The Association of Independent Professionals and the Self Employed (IPSE) has written to the Chancellor urging him to rethink the Government’s retrospective loan charges on contracting professionals who were persuaded by scheme providers to make use of Employment Benefits Trusts (EBT) many years ago.

IPSE points to a direct link between the introduction of IR35 in 2000 and the increased uptake of EBTs by contracting professionals who were being pushed by the legislation back into the very forms of salaried employment they’d actively eschewed in favour of working independently.

Contractors under this pressure were told by EBT providers at the time that these schemes were fully tax compliant. Many affected by IR35 and who had received this advice believed them to be a “safe harbour” from what they perceived as unfair, complex legislation designed to re-categorise them as “disguised employees”, a designation they could not agree with.

Other contractors were encouraged to use EBTs by unscrupulous parties in the supply chain, including rogue umbrella companies and recruiters. IPSE knows of a number of nurses, for example, who were told to use the schemes in a manner that led them to believe that they had no choice. All the scheme providers gave assurances from “professionals”, including tax advisors and barristers, that the arrangements were completely legal.

Under the retrospective loan charge policy, contracting professionals who used these schemes many years ago are facing very substantial back-charges. As IPSE’s Deputy Director of Policy, Andy Chamberlain, explained, their lives “have been made a misery” through extended tax investigations. Many are facing dire prospects, including the loss of their homes and the cancellation of their retirement plans.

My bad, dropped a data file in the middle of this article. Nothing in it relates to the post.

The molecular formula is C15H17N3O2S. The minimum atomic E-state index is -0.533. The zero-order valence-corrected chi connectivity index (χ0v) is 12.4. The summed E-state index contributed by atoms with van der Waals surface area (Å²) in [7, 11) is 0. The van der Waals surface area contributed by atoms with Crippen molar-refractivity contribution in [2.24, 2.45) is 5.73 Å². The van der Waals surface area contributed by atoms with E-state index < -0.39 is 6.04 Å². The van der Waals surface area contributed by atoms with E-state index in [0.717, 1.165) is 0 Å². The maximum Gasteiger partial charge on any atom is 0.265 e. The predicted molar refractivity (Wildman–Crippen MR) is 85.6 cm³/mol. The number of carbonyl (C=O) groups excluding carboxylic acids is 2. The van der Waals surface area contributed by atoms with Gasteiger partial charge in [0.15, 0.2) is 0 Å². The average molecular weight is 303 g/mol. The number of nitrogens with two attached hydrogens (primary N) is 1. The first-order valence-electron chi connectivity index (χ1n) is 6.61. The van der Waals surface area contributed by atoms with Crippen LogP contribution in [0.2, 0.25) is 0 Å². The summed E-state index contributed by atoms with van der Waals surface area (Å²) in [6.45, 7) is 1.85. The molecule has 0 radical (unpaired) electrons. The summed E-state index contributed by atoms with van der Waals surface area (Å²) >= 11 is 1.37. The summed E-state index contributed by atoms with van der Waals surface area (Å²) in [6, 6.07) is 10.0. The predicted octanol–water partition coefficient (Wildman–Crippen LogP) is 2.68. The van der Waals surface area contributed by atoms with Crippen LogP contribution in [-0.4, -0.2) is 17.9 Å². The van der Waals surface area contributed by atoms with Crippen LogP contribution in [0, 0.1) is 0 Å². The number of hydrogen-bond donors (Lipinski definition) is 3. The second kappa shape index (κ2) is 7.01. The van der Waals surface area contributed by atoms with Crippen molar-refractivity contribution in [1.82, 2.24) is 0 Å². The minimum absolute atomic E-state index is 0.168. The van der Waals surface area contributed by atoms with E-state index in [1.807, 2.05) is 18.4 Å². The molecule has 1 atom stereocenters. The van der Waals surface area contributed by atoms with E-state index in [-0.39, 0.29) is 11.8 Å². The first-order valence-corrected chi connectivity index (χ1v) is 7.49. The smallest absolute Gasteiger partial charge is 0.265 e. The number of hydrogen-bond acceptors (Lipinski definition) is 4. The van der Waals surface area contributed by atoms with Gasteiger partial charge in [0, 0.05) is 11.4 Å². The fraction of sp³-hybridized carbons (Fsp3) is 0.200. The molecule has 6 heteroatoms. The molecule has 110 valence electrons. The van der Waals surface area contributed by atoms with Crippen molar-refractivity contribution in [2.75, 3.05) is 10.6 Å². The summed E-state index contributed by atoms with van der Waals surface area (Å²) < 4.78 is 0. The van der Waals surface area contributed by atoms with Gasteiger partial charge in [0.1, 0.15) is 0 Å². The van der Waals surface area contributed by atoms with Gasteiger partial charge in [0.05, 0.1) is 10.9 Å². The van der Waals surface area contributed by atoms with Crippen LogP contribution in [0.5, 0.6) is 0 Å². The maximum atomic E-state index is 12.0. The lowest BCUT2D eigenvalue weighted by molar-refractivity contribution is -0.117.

Instead, Chamberlain says: “IPSE believes the emphasis of the government’s compliance activity on these schemes should focus on the scheme providers and the barristers who signed them off. Although there are examples of scheme providers being penalised, IPSE believes more should be done. We are not aware of any barristers being retrospectively prosecuted, which seems inconsistent with the retrospective approach taken with taxpayers.”

IPSE insists that IR35 lies behind the creation of these schemes and that similar schemes will continue to arise, causing appalling strain on hardworking families, unless and until a solution to off-payroll tax legislation is found. Reaching back in time to demand payments from already-beleaguered contracting professionals who are simply striving to make an honest living by working independently, Chamberlain states, is simply unfair.

IPSE has urged the Government to reconsider its approach to this issue and work with the trade body to build a fairer tax system that can take full account of modern ways of working.

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